Convicted as Highwaymen in 1731, but afterwards reprieved
SIR SIMON CLARKE and Lieutenant Robert Arnott were tried and convicted of a highway robbery at an assize held at Winchester, but the influence exerted on their behalf almost smothered the promulgation of the trial. The Gentleman's Magazine for the month of March, 1731, contains the following information; and as we have met with it in no other periodical work of that time, for, in fact, few such are now in preservation, we give it without further comment:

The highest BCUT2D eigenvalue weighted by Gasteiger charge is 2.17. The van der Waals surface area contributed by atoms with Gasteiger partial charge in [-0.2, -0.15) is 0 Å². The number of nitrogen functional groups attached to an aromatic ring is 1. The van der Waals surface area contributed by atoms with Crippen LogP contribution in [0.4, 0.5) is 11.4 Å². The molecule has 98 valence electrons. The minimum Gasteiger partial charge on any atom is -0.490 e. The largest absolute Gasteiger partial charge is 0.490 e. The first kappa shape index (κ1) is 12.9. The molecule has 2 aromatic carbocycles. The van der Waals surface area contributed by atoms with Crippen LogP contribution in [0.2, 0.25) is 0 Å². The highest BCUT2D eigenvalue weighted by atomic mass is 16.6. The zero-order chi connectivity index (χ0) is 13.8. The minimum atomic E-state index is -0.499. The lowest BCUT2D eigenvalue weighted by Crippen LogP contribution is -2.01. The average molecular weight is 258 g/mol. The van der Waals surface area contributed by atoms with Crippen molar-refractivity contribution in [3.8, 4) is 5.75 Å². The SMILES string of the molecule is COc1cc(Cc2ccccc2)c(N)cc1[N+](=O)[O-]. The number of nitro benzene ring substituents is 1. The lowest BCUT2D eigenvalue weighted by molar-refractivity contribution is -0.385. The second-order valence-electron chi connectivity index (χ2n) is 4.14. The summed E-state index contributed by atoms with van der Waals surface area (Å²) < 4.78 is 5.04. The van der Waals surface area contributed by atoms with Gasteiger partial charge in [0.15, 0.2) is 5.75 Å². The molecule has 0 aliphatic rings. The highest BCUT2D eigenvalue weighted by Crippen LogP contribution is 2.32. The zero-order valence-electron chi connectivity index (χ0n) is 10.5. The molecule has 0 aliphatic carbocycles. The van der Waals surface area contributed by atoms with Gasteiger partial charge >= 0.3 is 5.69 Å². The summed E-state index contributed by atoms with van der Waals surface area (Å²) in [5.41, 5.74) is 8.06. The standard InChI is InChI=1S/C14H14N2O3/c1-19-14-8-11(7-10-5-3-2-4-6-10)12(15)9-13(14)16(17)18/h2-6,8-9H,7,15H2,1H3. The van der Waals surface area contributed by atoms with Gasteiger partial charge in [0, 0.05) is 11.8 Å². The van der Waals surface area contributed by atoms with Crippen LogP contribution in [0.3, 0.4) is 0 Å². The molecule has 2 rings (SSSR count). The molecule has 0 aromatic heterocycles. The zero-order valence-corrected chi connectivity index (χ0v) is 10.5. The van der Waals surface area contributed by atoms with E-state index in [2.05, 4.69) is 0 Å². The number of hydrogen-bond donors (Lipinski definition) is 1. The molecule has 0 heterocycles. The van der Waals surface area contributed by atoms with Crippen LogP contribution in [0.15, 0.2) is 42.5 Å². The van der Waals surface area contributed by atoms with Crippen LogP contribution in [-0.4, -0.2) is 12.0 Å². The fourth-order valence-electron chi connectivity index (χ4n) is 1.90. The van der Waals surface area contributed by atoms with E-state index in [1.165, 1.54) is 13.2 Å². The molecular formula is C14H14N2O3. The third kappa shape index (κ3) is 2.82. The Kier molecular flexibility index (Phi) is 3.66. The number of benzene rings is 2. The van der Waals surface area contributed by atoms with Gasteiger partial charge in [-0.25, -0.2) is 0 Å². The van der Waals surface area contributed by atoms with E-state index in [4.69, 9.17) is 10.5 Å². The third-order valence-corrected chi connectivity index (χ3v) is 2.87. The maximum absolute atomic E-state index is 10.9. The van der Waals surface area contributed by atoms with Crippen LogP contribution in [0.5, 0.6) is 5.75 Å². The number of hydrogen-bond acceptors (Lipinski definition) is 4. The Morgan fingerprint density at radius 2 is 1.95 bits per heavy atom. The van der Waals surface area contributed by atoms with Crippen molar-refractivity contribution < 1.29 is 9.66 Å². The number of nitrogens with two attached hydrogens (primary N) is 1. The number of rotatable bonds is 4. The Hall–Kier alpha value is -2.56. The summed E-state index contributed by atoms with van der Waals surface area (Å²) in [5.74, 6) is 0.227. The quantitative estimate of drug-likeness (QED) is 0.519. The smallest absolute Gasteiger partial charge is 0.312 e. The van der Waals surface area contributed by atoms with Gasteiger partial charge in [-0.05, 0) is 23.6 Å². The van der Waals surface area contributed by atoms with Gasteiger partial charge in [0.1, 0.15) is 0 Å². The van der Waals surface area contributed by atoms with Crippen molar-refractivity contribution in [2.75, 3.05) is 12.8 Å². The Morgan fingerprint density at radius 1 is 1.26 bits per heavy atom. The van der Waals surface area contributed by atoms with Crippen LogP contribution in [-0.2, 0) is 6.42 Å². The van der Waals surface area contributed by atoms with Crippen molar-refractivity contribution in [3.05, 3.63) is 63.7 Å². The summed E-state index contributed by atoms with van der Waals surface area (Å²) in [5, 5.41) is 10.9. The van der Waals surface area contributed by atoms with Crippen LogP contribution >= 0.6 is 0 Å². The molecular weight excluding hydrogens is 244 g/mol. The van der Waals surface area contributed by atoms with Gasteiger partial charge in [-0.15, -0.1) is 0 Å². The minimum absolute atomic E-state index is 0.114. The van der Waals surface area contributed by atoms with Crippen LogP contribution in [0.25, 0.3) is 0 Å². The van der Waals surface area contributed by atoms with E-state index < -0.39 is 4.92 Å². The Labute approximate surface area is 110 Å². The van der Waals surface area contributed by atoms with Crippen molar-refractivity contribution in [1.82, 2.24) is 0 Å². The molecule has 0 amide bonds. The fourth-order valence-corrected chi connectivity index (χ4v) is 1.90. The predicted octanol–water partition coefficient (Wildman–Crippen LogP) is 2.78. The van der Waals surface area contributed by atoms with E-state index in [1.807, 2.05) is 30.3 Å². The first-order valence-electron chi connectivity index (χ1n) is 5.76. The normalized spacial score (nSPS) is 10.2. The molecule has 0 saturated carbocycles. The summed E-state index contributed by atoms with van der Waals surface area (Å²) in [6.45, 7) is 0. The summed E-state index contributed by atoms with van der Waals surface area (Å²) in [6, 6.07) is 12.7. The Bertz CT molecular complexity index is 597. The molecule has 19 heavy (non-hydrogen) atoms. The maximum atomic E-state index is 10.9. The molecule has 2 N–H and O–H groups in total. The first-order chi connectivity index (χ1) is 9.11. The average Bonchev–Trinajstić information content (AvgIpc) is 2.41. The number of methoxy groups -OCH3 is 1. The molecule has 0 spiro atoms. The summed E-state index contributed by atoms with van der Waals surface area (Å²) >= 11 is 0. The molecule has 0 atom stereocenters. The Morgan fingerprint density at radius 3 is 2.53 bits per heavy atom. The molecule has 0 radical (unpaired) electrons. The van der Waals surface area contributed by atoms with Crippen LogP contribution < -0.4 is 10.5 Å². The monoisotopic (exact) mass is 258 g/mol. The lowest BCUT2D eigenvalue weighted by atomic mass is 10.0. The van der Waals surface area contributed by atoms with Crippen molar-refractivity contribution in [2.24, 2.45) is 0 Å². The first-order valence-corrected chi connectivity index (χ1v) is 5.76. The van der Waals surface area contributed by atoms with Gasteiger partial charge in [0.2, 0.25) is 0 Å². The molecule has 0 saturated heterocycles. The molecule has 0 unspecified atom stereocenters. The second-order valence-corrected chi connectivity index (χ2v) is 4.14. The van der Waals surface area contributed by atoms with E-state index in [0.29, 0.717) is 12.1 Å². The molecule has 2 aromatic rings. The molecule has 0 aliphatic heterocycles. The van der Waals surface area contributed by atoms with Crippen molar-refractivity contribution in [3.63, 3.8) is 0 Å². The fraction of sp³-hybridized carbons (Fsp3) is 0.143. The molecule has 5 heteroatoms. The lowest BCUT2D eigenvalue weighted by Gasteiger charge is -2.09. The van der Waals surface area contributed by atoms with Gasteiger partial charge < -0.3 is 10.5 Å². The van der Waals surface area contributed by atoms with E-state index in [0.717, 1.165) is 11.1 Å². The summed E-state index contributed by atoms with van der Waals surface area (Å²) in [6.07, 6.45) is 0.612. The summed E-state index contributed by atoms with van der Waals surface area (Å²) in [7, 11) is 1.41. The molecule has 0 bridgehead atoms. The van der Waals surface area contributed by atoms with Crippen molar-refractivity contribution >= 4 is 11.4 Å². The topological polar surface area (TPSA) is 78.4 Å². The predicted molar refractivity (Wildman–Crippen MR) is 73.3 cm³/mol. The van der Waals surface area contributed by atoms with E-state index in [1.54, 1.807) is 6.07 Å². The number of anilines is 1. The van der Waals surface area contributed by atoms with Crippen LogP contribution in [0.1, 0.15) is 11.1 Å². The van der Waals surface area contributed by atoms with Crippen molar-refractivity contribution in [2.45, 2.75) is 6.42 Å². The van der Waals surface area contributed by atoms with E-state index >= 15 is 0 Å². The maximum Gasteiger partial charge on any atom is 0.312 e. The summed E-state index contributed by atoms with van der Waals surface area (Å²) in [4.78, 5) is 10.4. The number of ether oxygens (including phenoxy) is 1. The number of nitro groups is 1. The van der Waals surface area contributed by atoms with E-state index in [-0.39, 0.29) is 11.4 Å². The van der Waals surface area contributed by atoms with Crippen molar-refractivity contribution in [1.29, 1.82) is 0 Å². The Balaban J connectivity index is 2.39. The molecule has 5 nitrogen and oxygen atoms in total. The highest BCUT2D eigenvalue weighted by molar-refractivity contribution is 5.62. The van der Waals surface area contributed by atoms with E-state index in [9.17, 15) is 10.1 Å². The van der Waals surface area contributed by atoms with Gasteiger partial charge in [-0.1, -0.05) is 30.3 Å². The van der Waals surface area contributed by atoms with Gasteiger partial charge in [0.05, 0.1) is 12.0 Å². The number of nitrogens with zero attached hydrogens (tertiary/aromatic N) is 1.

"Came on at Winchester, the trials of Sir Simon Clarke, Bart., and Lieutenant Robert Arnott, who were convicted of a robbery on the highway. A numerous concourse of gentry were present. Sir Simon made a most pathetic and moving speech, which had such an effect, that there was scarce a dry eye in the court. The High Sheriff and Grand Jury, considering the antiquity, worth and dignity of Sir Simon's ancestors, the services they had done their king and country, together with the youth and melancholy circumstances of that unhappy gentleman, agreed to address his Majesty in their behalf; upon which a reprieve sine die, which implies for ever, was granted them."